Ad hominem attacks

 

What does it take for people to connect with climate change, or as one researcher puts it, global change? Many people feel that there is a significant disconnect between the scientific community, which tends to keep its collective head down, doing research and publishing papers, and the public at large. The public is much more likely to hear from the skeptic/denier community than the scientific community.

An analysis recently published in the journal Environmental Research Letters (http://bit.ly/14tzcHo) reviewed over 4,000 abstracts of peer-reviewed papers written since 1991 that took a position on human-caused global warming. Of these 4,000 abstracts, 97.1 percent endorsed the consensus that humans are causing global warming. Yet we are more likely, in my view, to hear about the 2.9 percent who don’t support the notion of human-caused climate change. You can read my post on “Merchants of Doubt” to learn more about that.

A local sent a letter in to the editor of the Napa Register a few weeks ago, complaining that Scientific American wasn’t telling the whole truth about climate change, that they were leaving out selected pieces of information that didn’t support his skepticism about the issue. I thought it’d be fun to follow the comments, and I was right.

I was not surprised to see folks jumping in with ad hominem attacks (e.g., a guy boasting of a master’s in political science (really? Poly sci?), so he knows how this works and you don’t), significant broad brushing of human-caused climate change (aka anthropogenic global warming/AGW) being a liberal campaign to throw the free market in disarray, and similar. When folks would bring up specific scientific issues, the denier response would be “that’s wrong” with no evidence to support the claim.

The deeper I went, the more interesting it got. One guy claimed that a Fortune magazine (no conservative bias there) article, which supposedly cited a peer-reviewed paper, established that there has been no warming in the past 10 years, therefore the AGW thing was bunk. I reviewed the Fortune article, which seemed to have the term “alarmist” in every paragraph, then looked at the article that it cited. It was quite a stretch to come to the Fortune conclusion of “no warming” from that article, which largely talked about different forcings and the difficultly of obtaining consistent data. But this commenter thought it was the be-all-end-all, and got rather huffy when I posted a note asking if he had actually read the cited article. He didn’t answer my question, but got huffy regardless.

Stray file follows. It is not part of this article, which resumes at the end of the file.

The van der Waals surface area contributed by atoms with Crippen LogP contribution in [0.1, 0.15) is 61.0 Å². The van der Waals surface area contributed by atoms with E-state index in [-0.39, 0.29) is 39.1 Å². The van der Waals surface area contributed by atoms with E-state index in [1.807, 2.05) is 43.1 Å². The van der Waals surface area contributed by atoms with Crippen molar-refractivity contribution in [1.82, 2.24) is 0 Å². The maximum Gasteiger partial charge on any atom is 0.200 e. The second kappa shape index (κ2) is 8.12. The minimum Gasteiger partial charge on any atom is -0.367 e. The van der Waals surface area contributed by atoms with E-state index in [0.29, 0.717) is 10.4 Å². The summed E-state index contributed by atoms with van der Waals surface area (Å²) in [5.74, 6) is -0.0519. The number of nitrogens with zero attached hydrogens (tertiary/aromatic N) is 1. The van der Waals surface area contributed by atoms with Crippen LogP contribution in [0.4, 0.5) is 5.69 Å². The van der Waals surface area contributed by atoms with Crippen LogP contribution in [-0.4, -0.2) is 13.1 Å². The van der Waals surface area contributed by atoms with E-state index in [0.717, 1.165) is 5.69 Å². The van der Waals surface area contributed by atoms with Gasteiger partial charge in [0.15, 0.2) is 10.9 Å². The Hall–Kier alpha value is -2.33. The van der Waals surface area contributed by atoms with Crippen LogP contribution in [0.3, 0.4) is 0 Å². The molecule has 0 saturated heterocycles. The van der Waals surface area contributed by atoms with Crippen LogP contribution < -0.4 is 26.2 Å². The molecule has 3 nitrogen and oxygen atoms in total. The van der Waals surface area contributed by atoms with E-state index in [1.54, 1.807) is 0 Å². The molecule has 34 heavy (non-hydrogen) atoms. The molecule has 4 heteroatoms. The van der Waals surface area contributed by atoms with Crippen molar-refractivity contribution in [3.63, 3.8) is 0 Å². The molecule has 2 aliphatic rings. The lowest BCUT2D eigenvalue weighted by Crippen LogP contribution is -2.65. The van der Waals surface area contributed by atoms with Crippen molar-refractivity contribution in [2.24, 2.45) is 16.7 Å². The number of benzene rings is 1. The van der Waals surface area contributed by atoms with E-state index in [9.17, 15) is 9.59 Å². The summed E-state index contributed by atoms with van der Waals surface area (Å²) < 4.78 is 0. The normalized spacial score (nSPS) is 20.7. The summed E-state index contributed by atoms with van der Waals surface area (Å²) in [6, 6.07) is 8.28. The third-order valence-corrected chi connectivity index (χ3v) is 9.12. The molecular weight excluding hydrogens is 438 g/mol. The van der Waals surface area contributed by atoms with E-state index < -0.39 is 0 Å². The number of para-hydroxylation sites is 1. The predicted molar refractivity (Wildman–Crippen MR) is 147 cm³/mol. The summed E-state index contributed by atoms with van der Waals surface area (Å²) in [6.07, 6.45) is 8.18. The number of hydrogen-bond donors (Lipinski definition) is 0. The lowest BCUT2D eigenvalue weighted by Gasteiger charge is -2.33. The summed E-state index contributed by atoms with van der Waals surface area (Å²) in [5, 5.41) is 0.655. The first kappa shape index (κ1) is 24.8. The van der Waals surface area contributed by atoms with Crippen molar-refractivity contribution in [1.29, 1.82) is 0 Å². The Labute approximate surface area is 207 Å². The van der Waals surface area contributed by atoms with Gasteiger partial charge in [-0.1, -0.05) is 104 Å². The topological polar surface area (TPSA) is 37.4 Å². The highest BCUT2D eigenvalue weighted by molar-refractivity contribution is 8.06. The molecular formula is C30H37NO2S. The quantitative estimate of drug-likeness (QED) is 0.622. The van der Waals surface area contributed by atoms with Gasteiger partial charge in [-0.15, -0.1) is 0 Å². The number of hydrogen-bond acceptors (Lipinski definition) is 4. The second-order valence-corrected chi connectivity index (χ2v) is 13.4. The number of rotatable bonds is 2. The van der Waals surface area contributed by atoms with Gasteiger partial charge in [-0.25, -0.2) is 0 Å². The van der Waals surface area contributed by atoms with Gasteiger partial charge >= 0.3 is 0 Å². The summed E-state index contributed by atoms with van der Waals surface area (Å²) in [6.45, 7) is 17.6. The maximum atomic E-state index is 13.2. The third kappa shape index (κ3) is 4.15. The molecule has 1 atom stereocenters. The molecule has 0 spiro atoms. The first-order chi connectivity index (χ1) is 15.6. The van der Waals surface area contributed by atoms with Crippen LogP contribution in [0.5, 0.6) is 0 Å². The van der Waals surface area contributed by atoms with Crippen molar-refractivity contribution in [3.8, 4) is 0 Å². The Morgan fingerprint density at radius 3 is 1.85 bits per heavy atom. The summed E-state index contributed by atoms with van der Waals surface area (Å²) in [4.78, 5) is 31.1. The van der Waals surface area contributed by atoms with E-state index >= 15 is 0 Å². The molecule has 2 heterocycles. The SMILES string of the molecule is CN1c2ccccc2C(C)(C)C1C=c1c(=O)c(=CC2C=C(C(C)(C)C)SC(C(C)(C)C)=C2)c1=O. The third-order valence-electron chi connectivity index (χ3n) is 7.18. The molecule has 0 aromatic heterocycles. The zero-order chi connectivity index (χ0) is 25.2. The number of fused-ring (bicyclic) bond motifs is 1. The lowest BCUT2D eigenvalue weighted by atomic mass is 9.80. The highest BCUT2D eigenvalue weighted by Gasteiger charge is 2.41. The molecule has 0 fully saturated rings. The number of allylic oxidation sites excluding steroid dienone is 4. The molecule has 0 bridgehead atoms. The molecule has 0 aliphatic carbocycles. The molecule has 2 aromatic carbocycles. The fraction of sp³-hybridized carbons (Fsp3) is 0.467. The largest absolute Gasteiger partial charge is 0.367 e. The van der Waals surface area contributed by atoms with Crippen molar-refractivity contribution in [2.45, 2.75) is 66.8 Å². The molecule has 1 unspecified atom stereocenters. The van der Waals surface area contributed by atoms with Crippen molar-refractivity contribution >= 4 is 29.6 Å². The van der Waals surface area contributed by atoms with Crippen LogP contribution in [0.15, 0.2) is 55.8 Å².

There was quite a lot of banter about liberal conspiracies in the comments. Every time somebody posted about research findings that supported aspects of AGW, the rantings about liberals undermining the world would come out. And there were many retorts along the lines of “you’re stupid because you disagree with me”. These folks really play nice.

The fun part was when one guy found a piece (on Yahoo search, of course; seems to be the “go-to” for deniers/skeptics with no scientific background) about a recently-published article that claimed that cosmic rays were to blame for global warming, not humans and CO2. He paraded this around quite a bit. Never mind the 97 percent of the papers that support the consensus on AGW: this paper from the three percent shows that they’re all wrong. It took very little time for someone to point out that the paper’s author had brought up this theory before, and it had been thoroughly debunked at that time. Apparently he had new information that encouraged him to try again. I note that the skeptic community frequently claims that editors of peer-reviewed journals will not publish papers that take issue with AGW, but this researcher had the same poorly-received theory published not just once, but twice. Maybe I’ll keep that in my back pocket for the next “they won’t publish contrarian papers” claim. Could be fun.

It’s fine to take issue with global warming. Atmospheric science, oceanography, and similar are tough subjects to get one’s arms around, and it can be frustrating. But that doesn’t mean that you should reject it out of hand. Do some reading, find articles that are based on the literature, whether it’s the 97 percent or the three percent, but try to inform yourself. Send me a note if you are interested in readings aimed at the layperson, as I’ve read several and can make recommendations (a research scientist I am not). Take a position, but do make it an informed position.